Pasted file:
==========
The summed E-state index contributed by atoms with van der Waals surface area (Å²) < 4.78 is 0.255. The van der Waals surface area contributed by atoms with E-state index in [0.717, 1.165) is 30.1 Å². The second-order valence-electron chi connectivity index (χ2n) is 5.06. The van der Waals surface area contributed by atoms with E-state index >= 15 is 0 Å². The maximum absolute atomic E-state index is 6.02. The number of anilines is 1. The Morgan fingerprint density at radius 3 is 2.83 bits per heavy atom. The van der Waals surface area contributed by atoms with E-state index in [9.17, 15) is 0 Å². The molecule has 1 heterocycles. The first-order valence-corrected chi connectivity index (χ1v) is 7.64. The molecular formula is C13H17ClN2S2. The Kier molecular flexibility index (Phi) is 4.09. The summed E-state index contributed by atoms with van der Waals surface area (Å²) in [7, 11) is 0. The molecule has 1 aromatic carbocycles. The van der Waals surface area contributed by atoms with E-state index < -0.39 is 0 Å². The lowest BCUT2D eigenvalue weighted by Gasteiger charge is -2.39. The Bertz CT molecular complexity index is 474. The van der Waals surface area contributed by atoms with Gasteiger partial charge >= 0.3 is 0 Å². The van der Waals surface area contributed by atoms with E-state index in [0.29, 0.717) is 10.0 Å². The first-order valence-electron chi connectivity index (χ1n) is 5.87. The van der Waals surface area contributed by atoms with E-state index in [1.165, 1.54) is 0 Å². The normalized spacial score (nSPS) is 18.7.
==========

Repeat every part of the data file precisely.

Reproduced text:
The summed E-state index contributed by atoms with van der Waals surface area (Å²) < 4.78 is 0.255. The van der Waals surface area contributed by atoms with E-state index in [0.717, 1.165) is 30.1 Å². The second-order valence-electron chi connectivity index (χ2n) is 5.06. The van der Waals surface area contributed by atoms with E-state index >= 15 is 0 Å². The maximum absolute atomic E-state index is 6.02. The number of anilines is 1. The Morgan fingerprint density at radius 3 is 2.83 bits per heavy atom. The van der Waals surface area contributed by atoms with E-state index in [9.17, 15) is 0 Å². The molecule has 1 heterocycles. The first-order valence-corrected chi connectivity index (χ1v) is 7.64. The molecular formula is C13H17ClN2S2. The Kier molecular flexibility index (Phi) is 4.09. The summed E-state index contributed by atoms with van der Waals surface area (Å²) in [7, 11) is 0. The molecule has 1 aromatic carbocycles. The van der Waals surface area contributed by atoms with E-state index < -0.39 is 0 Å². The lowest BCUT2D eigenvalue weighted by Gasteiger charge is -2.39. The Bertz CT molecular complexity index is 474. The van der Waals surface area contributed by atoms with Gasteiger partial charge >= 0.3 is 0 Å². The van der Waals surface area contributed by atoms with E-state index in [0.29, 0.717) is 10.0 Å². The first-order valence-electron chi connectivity index (χ1n) is 5.87. The van der Waals surface area contributed by atoms with E-state index in [1.165, 1.54) is 0 Å². The normalized spacial score (nSPS) is 18.7.